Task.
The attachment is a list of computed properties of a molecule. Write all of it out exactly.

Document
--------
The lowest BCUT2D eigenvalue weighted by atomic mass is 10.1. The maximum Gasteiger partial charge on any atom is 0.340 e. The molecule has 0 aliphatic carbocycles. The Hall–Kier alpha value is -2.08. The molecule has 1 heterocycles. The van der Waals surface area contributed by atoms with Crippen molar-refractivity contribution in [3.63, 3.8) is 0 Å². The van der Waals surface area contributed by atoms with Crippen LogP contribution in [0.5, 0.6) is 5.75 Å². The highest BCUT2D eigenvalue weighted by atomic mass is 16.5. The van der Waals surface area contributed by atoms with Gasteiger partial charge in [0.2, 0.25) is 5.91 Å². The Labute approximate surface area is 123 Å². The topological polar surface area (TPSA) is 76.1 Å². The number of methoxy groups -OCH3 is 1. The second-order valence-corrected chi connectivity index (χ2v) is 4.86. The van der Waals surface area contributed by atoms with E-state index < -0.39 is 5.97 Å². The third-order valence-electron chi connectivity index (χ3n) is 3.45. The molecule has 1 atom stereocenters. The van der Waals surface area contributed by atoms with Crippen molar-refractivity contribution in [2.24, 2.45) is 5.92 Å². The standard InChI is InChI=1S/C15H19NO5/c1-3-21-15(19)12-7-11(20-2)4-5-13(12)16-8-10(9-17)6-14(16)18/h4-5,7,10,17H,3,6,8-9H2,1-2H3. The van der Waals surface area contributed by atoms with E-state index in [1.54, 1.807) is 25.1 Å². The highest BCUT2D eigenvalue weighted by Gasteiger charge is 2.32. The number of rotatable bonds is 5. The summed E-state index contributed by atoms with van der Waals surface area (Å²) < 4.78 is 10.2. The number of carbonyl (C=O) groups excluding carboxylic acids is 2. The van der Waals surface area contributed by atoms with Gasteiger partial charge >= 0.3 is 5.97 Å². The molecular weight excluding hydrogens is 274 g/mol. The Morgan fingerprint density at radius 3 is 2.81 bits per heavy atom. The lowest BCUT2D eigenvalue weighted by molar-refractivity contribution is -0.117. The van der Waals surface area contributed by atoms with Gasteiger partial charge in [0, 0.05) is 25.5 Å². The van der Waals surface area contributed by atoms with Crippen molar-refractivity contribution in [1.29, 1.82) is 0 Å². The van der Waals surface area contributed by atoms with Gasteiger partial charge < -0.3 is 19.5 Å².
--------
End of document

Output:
The lowest BCUT2D eigenvalue weighted by atomic mass is 10.1. The maximum Gasteiger partial charge on any atom is 0.340 e. The molecule has 0 aliphatic carbocycles. The Hall–Kier alpha value is -2.08. The molecule has 1 heterocycles. The van der Waals surface area contributed by atoms with Crippen molar-refractivity contribution in [3.63, 3.8) is 0 Å². The van der Waals surface area contributed by atoms with Crippen LogP contribution in [0.5, 0.6) is 5.75 Å². The highest BCUT2D eigenvalue weighted by atomic mass is 16.5. The van der Waals surface area contributed by atoms with Gasteiger partial charge in [0.2, 0.25) is 5.91 Å². The Labute approximate surface area is 123 Å². The topological polar surface area (TPSA) is 76.1 Å². The number of methoxy groups -OCH3 is 1. The second-order valence-corrected chi connectivity index (χ2v) is 4.86. The van der Waals surface area contributed by atoms with E-state index < -0.39 is 5.97 Å². The third-order valence-electron chi connectivity index (χ3n) is 3.45. The molecule has 1 atom stereocenters. The van der Waals surface area contributed by atoms with Crippen molar-refractivity contribution in [2.24, 2.45) is 5.92 Å². The standard InChI is InChI=1S/C15H19NO5/c1-3-21-15(19)12-7-11(20-2)4-5-13(12)16-8-10(9-17)6-14(16)18/h4-5,7,10,17H,3,6,8-9H2,1-2H3. The van der Waals surface area contributed by atoms with E-state index in [1.54, 1.807) is 25.1 Å². The highest BCUT2D eigenvalue weighted by Gasteiger charge is 2.32. The number of rotatable bonds is 5. The summed E-state index contributed by atoms with van der Waals surface area (Å²) < 4.78 is 10.2. The number of carbonyl (C=O) groups excluding carboxylic acids is 2. The van der Waals surface area contributed by atoms with Gasteiger partial charge >= 0.3 is 5.97 Å². The molecular weight excluding hydrogens is 274 g/mol. The Morgan fingerprint density at radius 3 is 2.81 bits per heavy atom. The lowest BCUT2D eigenvalue weighted by molar-refractivity contribution is -0.117. The van der Waals surface area contributed by atoms with Gasteiger partial charge in [0, 0.05) is 25.5 Å². The van der Waals surface area contributed by atoms with Crippen molar-refractivity contribution in [1.29, 1.82) is 0 Å². The van der Waals surface area contributed by atoms with Gasteiger partial charge < -0.3 is 19.5 Å².